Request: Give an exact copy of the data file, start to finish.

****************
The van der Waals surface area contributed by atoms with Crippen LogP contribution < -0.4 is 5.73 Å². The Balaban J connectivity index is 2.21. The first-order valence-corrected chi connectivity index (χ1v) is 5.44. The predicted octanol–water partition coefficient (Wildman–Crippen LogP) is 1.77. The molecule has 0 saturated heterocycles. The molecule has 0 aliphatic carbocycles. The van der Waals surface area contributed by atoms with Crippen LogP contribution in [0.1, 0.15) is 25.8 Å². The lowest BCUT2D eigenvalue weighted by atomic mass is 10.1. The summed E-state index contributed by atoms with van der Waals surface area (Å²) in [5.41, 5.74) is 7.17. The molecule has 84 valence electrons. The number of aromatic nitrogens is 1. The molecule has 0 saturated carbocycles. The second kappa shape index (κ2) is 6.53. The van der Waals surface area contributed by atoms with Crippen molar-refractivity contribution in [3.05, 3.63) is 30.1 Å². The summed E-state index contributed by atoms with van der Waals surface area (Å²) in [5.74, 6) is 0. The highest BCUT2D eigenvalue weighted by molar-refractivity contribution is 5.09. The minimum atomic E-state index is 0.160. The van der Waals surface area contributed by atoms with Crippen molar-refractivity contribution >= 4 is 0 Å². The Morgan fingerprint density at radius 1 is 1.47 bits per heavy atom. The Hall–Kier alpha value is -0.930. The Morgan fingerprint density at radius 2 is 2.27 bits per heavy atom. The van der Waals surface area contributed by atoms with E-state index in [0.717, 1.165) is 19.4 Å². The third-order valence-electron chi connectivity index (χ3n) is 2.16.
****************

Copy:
The van der Waals surface area contributed by atoms with Crippen LogP contribution < -0.4 is 5.73 Å². The Balaban J connectivity index is 2.21. The first-order valence-corrected chi connectivity index (χ1v) is 5.44. The predicted octanol–water partition coefficient (Wildman–Crippen LogP) is 1.77. The molecule has 0 saturated heterocycles. The molecule has 0 aliphatic carbocycles. The van der Waals surface area contributed by atoms with Crippen LogP contribution in [0.1, 0.15) is 25.8 Å². The lowest BCUT2D eigenvalue weighted by atomic mass is 10.1. The summed E-state index contributed by atoms with van der Waals surface area (Å²) in [5.41, 5.74) is 7.17. The molecule has 84 valence electrons. The number of aromatic nitrogens is 1. The molecule has 0 saturated carbocycles. The second kappa shape index (κ2) is 6.53. The van der Waals surface area contributed by atoms with Crippen molar-refractivity contribution in [3.05, 3.63) is 30.1 Å². The summed E-state index contributed by atoms with van der Waals surface area (Å²) in [5.74, 6) is 0. The highest BCUT2D eigenvalue weighted by molar-refractivity contribution is 5.09. The minimum atomic E-state index is 0.160. The van der Waals surface area contributed by atoms with Crippen molar-refractivity contribution >= 4 is 0 Å². The Morgan fingerprint density at radius 1 is 1.47 bits per heavy atom. The Hall–Kier alpha value is -0.930. The Morgan fingerprint density at radius 2 is 2.27 bits per heavy atom. The van der Waals surface area contributed by atoms with E-state index in [0.717, 1.165) is 19.4 Å². The third-order valence-electron chi connectivity index (χ3n) is 2.16.